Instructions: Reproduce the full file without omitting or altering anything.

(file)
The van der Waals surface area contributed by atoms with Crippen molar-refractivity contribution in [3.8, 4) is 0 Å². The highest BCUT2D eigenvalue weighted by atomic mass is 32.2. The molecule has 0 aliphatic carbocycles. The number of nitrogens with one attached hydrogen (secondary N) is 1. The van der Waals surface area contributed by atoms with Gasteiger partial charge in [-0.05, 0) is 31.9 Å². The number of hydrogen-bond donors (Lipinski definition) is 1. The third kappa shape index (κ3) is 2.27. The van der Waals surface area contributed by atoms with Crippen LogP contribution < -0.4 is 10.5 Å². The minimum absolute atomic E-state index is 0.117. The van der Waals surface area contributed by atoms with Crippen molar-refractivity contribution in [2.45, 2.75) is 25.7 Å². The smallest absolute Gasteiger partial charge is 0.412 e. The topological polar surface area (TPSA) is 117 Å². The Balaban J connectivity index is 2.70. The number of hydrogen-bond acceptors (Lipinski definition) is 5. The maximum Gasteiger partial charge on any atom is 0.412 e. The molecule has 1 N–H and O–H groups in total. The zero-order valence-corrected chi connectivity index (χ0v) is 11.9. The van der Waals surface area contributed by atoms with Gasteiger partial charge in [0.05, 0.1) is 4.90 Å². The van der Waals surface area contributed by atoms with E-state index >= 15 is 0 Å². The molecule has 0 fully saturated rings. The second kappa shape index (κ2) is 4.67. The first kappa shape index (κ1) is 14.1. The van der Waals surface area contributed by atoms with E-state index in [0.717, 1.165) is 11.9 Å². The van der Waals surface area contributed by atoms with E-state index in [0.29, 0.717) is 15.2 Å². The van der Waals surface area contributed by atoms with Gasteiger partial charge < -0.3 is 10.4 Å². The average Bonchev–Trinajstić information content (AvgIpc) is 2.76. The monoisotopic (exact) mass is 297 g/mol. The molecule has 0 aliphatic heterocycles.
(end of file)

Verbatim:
The van der Waals surface area contributed by atoms with Crippen molar-refractivity contribution in [3.8, 4) is 0 Å². The highest BCUT2D eigenvalue weighted by atomic mass is 32.2. The molecule has 0 aliphatic carbocycles. The number of nitrogens with one attached hydrogen (secondary N) is 1. The van der Waals surface area contributed by atoms with Gasteiger partial charge in [-0.05, 0) is 31.9 Å². The number of hydrogen-bond donors (Lipinski definition) is 1. The third kappa shape index (κ3) is 2.27. The van der Waals surface area contributed by atoms with Crippen LogP contribution < -0.4 is 10.5 Å². The minimum absolute atomic E-state index is 0.117. The van der Waals surface area contributed by atoms with Crippen molar-refractivity contribution in [2.45, 2.75) is 25.7 Å². The smallest absolute Gasteiger partial charge is 0.412 e. The topological polar surface area (TPSA) is 117 Å². The Balaban J connectivity index is 2.70. The number of hydrogen-bond acceptors (Lipinski definition) is 5. The maximum Gasteiger partial charge on any atom is 0.412 e. The molecule has 1 N–H and O–H groups in total. The zero-order valence-corrected chi connectivity index (χ0v) is 11.9. The van der Waals surface area contributed by atoms with Gasteiger partial charge in [0.05, 0.1) is 4.90 Å². The van der Waals surface area contributed by atoms with E-state index >= 15 is 0 Å². The molecule has 0 fully saturated rings. The second kappa shape index (κ2) is 4.67. The first kappa shape index (κ1) is 14.1. The van der Waals surface area contributed by atoms with E-state index in [0.717, 1.165) is 11.9 Å². The van der Waals surface area contributed by atoms with E-state index in [0.29, 0.717) is 15.2 Å². The van der Waals surface area contributed by atoms with Gasteiger partial charge < -0.3 is 10.4 Å². The average Bonchev–Trinajstić information content (AvgIpc) is 2.76. The monoisotopic (exact) mass is 297 g/mol. The molecule has 0 aliphatic heterocycles.